Dallas Clement – Cox Enterprises

Cox’s cleantech crusade

It was 1898—fewer than half of the homes in the Unites States had electricity and the top-of-the-fold news for most citizens was the Spanish American War.

It was also the year James Cox purchased the Dayton Daily News, beginning what would eventually become Cox Enterprises. Over the next 120 years, the company would grow from a single newspaper to one of the largest media companies in the nation, eventually diversifying into the automotive and telecommunications industries.

Dallas Clement – Cox Enterprises Vision Magazine

Fast-forward to 2019. With annual revenues of $21 billion, business at Cox is still going strong and includes new business initiatives in the cleantech, health care and esports sectors.

“My favorite part of the job is that I love to learn new things, explore new business models and tap into technologies that can transform aspects of our lives,” says Executive Vice President and Chief Financial Officer, Dallas Clement. “It’s also amazing to think how far this company has come. When we started, electricity was a new concept; now renewables are a growing part of our portfolio.”

Sky’s the limit

Building on this legacy, he says, Chairman Jim Kennedy established Cox Conserves in 2007, a program dedicated to making the company’s operations carbon, water and waste neutral by 2044, while simultaneously being a force for good in the world.

The goal, he explains, is not necessarily to buy and sell companies, but to acquire and develop platforms that Cox will operate well into the future. Since 2007, Cox has invested more than $400 million in sustainable businesses and technologies—including a $10 million investment in Sierra Energy, a company seeking to break down municipal waste in landfills and convert it into construction materials, usable gases and energy.

Dallas Clement – Cox Enterprises Vision Magazine

Another recent partner, Nexus Fuels, converts plastic into its original components and transforms it into fuel.

Carbon Lighthouse, which received a $20 million investment from Cox in June, uses technology to reduce energy use in commercial buildings, resulting in decreased carbon emissions and lower energy bills for building owners.

In 2018, Cox also invested in BrightFarms, a sustainable agriculture company that grows organic food in local greenhouses. The controlled environment allows for the production of leafy greens without pesticides, while using less water. Growing locally also results in less carbon emissions from trucks that transport the produce to markets.

“Venturing into sustainable energy, water and agriculture is rooted in Cox’s purpose—to empower people to build a better future for the next generation,” says Clement.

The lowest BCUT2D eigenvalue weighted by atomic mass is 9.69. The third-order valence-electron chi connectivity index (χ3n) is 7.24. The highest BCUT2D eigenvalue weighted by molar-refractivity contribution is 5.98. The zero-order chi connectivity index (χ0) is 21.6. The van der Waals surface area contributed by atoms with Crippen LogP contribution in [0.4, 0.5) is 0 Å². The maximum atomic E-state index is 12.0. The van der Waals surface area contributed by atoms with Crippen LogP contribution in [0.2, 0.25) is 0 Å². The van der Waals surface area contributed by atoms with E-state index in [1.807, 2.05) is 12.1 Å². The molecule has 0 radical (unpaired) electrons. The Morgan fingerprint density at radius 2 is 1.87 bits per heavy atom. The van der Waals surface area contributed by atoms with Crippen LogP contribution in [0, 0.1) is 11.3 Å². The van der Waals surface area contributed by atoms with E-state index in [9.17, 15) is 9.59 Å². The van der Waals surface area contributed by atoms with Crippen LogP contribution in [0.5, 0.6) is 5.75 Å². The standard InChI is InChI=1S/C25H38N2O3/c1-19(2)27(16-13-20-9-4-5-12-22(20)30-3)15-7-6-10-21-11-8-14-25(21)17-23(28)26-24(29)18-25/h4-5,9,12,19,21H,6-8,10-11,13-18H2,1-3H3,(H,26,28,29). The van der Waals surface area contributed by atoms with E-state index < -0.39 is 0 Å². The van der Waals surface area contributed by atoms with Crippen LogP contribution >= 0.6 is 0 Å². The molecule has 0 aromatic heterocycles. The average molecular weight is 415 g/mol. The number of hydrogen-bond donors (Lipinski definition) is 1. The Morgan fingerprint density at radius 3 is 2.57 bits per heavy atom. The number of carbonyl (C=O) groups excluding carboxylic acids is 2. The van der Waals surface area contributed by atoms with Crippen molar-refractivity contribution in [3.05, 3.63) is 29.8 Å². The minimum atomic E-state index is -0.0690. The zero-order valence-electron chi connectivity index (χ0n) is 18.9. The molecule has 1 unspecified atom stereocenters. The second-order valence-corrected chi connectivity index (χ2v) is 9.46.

Strengthening solar

The most challenging part of building a clean tech business, Clement says, is the considerable competition among investors. Differentiating what Cox brings to the table—through its culture, values and operational expertise—makes the difference, he says.

“Other companies’ cash isn’t greener than anyone else’s, but we bring something more to the table,” Clement says.

As of early 2019, that included additional resources in the form of a solar partnership with Bloomberg, Gap, Salesforce and Workday. Calling this the Renewable Energy Aggregate Group, the goal was to create a new blueprint for investment that can be replicated by smaller businesses.

“In the end, it all leads to some incredible projects,” he says. “I just feel lucky to be in a business where the stakeholders allow all the cashflow to be poured back into the business.”

Growing up Cox

A Florida native, Clement earned his bachelor’s in applied math and economics from Harvard in 1988 and proceeded to Stanford in 1990 for a master’s in engineering economic systems.

Dallas Clement – Cox Enterprises Vision Magazine

Clement started with Cox in 1990 as a financial analyst at Cox Communications, a division of the company where he stayed for almost 21 years.

With a reputation for hard work and taking on any task to help grow the business, Clement became an executive vice president and chief financial officer for Autotrader—the online marketplace for buying and selling vehicles that’s part of Cox Automotive. He went on to become CFO for the entire Cox Automotive division in 2014 and earned his latest promotion to CFO of parent company Cox Enterprises in 2015.

“I’ve had a wonderful ride growing with the business,” Clement says. “In terms of opportunities, the sky’s the limit.”

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My experience with the team at Vision was great. Their professional and courteous staff took every opportunity to make the production of our article a real pleasure. From the initial contact, through the interview and all the way into production, the process was easy and fun. On behalf of the members of Anza Electric, thank you for highlighting what we do here to make rural living and cooperative membership more valuable in our community and across the country.
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